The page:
One of the most frightening things a journalist learns on arrival in the US capital is how little so...
One of the most frightening things a journalist learns on arrival in the US capital is how little some of the elected officials know about economics and markets. It doesn't seem to be asking too much for politicians to understand the basics of supply and demand. They are, after all, the people entrusted with tax dollars.
After a while, one becomes hardened to 'econlexia'. Yet, every now and then a lawmaker steps to the microphone with a clueless question that brings it all back. Congresswoman Carolyn Maloney did just that last week, as she grilled Federal Reserve chairman Alan Greenspan on his recent interest rate policies.
The New York Democrat, reading from a script, asked Greenspan if the recent rapid growth in the broadest measures of money would inhibit the Fed from cutting rates further. One could almost hear a collective "What?" from everyone in the hearing room as Maloney showed herself to be the only person involved in the US economy who still thought the Fed cared about money supply.
Greenspan would've been excused for rolling his eyes or laughing at the question. But he held his cool and, in case Maloney hadn't heard him the hundred or so other times he made the point in public, reiterated that the Fed didn't find monetary trends a useful guide to interest rate policy.
To be fair, Maloney was just doing her job. We in the media are under no illusions that Greenspan's appearances on Capitol Hill are about anything other than politics. Sure lawmakers care about the economy and interest rates. Mostly, though, it's about getting the Fed chairman to support your ideas or putting him in the hot seat for a certain problem, regardless of whether monetary policy has any bearing on it. Then, you can go back to your home district and say "Boy, I sure gave that Greenspan guy a piece of my mind," or "When I recently posed that question to the Fed chairman, he assured me..." Politicians will be politicians.
There are many in Congress who ask thoughtful, probing questions, such as Representative Barney Frank. The Massachusetts Democrat may not be a favourite on Wall Street, but his questions are a godsend to reporters and investors dying to know something about the Fed's next rate move. Yet that doesn't ease the frustration of those watching Greenspan testify.
Why is it that those with access to Greenspan always seem to ask the wrong questions? Here you have the full attention of arguably the most powerful man in the US and global economies, and you ask him about the 2000 Census or generational scoring or whether banks should be involved in the real estate brokerage business?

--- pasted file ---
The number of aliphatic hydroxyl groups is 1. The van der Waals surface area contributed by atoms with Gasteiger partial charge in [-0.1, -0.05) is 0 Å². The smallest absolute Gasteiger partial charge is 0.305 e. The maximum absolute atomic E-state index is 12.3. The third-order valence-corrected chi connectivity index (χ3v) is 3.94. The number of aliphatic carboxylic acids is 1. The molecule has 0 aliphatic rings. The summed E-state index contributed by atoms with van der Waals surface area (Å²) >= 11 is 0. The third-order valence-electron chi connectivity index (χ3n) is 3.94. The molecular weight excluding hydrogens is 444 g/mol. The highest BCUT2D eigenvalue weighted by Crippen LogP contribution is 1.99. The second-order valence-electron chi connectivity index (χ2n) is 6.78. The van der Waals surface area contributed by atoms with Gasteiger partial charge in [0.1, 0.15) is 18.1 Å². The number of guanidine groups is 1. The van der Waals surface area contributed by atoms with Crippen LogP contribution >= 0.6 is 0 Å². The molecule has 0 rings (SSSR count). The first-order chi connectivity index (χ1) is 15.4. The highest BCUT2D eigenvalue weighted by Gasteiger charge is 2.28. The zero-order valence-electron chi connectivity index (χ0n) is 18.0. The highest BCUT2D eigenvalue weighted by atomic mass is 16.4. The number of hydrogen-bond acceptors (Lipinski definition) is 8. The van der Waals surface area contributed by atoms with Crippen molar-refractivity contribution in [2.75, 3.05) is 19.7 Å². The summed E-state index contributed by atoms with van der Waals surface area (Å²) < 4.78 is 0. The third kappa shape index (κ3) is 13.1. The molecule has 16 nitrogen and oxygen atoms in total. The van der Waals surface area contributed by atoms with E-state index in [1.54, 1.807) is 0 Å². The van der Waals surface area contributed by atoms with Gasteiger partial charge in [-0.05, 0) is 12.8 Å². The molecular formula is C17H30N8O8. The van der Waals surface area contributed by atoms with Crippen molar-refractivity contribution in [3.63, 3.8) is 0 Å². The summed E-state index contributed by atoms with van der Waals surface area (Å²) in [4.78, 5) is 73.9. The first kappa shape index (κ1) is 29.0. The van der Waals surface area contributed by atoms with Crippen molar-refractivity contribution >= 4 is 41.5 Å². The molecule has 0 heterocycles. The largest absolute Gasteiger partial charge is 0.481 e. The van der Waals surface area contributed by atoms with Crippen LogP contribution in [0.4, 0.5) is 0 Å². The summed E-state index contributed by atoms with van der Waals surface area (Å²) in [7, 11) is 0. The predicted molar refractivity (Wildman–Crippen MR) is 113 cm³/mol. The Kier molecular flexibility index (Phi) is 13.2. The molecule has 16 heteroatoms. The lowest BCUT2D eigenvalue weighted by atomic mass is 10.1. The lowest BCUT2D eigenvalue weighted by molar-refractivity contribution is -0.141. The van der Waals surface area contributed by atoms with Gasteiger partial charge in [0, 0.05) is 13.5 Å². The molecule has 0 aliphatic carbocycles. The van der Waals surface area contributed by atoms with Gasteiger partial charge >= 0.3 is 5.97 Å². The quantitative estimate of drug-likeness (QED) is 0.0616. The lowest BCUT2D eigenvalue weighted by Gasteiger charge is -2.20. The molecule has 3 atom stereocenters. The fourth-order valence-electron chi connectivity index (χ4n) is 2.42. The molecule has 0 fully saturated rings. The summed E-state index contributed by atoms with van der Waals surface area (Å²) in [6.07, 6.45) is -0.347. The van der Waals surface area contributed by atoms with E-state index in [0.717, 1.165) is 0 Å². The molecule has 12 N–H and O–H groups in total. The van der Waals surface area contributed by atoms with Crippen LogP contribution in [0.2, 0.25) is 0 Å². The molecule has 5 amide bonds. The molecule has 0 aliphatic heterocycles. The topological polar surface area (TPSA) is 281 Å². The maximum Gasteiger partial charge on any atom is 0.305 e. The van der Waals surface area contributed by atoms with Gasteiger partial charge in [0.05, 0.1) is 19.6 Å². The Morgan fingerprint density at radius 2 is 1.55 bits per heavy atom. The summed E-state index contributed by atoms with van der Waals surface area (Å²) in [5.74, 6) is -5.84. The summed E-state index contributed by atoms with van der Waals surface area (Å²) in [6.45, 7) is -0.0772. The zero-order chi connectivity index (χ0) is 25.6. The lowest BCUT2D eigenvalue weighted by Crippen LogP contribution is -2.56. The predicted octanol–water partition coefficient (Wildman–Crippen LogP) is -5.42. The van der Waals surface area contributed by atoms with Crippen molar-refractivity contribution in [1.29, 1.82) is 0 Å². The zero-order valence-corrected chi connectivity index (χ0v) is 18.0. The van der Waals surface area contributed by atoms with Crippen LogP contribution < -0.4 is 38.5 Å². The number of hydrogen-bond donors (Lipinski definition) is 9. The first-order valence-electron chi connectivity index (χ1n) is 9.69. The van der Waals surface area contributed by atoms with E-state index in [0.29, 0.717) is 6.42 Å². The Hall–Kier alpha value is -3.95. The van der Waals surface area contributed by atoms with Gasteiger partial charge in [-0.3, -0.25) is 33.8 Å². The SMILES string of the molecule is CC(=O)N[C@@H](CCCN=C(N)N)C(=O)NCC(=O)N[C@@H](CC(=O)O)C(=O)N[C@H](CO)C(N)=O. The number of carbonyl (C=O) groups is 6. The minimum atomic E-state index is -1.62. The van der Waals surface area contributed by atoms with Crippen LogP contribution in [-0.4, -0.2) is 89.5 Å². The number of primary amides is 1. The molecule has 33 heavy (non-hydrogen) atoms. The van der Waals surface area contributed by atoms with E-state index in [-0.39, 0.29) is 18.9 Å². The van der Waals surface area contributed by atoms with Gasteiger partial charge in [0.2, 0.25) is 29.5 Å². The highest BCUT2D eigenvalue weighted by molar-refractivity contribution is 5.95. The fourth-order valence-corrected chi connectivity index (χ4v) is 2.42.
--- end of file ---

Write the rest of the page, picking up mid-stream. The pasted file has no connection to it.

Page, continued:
The economy may be in recession, and lawmakers press the Fed chairman on how interest should be paid on business checking accounts. And then, of course, there's the tendency to ask the same question 22 different times. For Republicans, it's some variation of "Aren't tax cuts better for the economy than debt reduction?"
Democrats ask over and over again "Isn't it better to eliminate the debt first and cut taxes later?'' It all comes down to access. Greenspan doesn't give press conferences like his counterparts in Japan and Europe, leaving journalists with little or no access to the man. Those of us who are blessed with a meeting here or there can't write about what the Fed chairman says anyway, and few Wall Street economists get to meet one-on-one with the world's most powerful central banker.
So, reporters and analysts alike rely on politicians to probe Greenspan's mind on our behalf. Hence the collective sense of bafflement each time that opportunity is squandered so a member of Congress can score a point or two with voters.
It's doubtful the Fed chairman would ever submit to press briefings. The complexities of monetary policy don't lend themselves to sound bites and pat answers, in the Fed's thinking. But why not invite Greenspan up to Capitol Hill for periodic questioning by a panel of private-sector economists? If that's too much to ask, how about an online chat with the Fed chairman?
It's hard to picture Greenspan, who turned 75 on 6 March, hunched over a computer keyboard opening his mind to a curious public. But asking the right questions makes all the difference. Politicians will be politicians. But wouldn't it be nice to learn something new from Greenspan for a change? Without the right questioners, one can't help but doubt that we ever will.
William Pesek Jr in Bloomberg Washington newsroom
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